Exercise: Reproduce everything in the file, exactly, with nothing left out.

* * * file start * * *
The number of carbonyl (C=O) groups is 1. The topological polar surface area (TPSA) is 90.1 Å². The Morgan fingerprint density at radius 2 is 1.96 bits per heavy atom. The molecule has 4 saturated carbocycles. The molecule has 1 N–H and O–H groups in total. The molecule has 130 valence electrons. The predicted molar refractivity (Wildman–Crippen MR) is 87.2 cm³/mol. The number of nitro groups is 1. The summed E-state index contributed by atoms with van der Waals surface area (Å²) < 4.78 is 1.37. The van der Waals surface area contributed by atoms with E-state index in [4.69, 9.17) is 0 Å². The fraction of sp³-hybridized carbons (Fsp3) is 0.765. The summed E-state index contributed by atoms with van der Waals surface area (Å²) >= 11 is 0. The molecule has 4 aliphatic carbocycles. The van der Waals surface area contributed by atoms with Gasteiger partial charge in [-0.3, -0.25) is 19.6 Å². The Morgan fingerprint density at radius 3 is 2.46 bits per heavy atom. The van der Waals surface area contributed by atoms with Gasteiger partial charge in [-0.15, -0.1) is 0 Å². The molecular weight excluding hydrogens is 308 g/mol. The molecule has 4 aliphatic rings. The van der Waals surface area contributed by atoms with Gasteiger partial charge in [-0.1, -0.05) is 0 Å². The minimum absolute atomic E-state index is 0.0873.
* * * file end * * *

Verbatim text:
The number of carbonyl (C=O) groups is 1. The topological polar surface area (TPSA) is 90.1 Å². The Morgan fingerprint density at radius 2 is 1.96 bits per heavy atom. The molecule has 4 saturated carbocycles. The molecule has 1 N–H and O–H groups in total. The molecule has 130 valence electrons. The predicted molar refractivity (Wildman–Crippen MR) is 87.2 cm³/mol. The number of nitro groups is 1. The summed E-state index contributed by atoms with van der Waals surface area (Å²) < 4.78 is 1.37. The van der Waals surface area contributed by atoms with E-state index in [4.69, 9.17) is 0 Å². The fraction of sp³-hybridized carbons (Fsp3) is 0.765. The summed E-state index contributed by atoms with van der Waals surface area (Å²) >= 11 is 0. The molecule has 4 aliphatic carbocycles. The van der Waals surface area contributed by atoms with Gasteiger partial charge in [-0.3, -0.25) is 19.6 Å². The Morgan fingerprint density at radius 3 is 2.46 bits per heavy atom. The van der Waals surface area contributed by atoms with Gasteiger partial charge in [-0.15, -0.1) is 0 Å². The molecular weight excluding hydrogens is 308 g/mol. The molecule has 4 aliphatic rings. The van der Waals surface area contributed by atoms with Gasteiger partial charge in [-0.1, -0.05) is 0 Å². The minimum absolute atomic E-state index is 0.0873.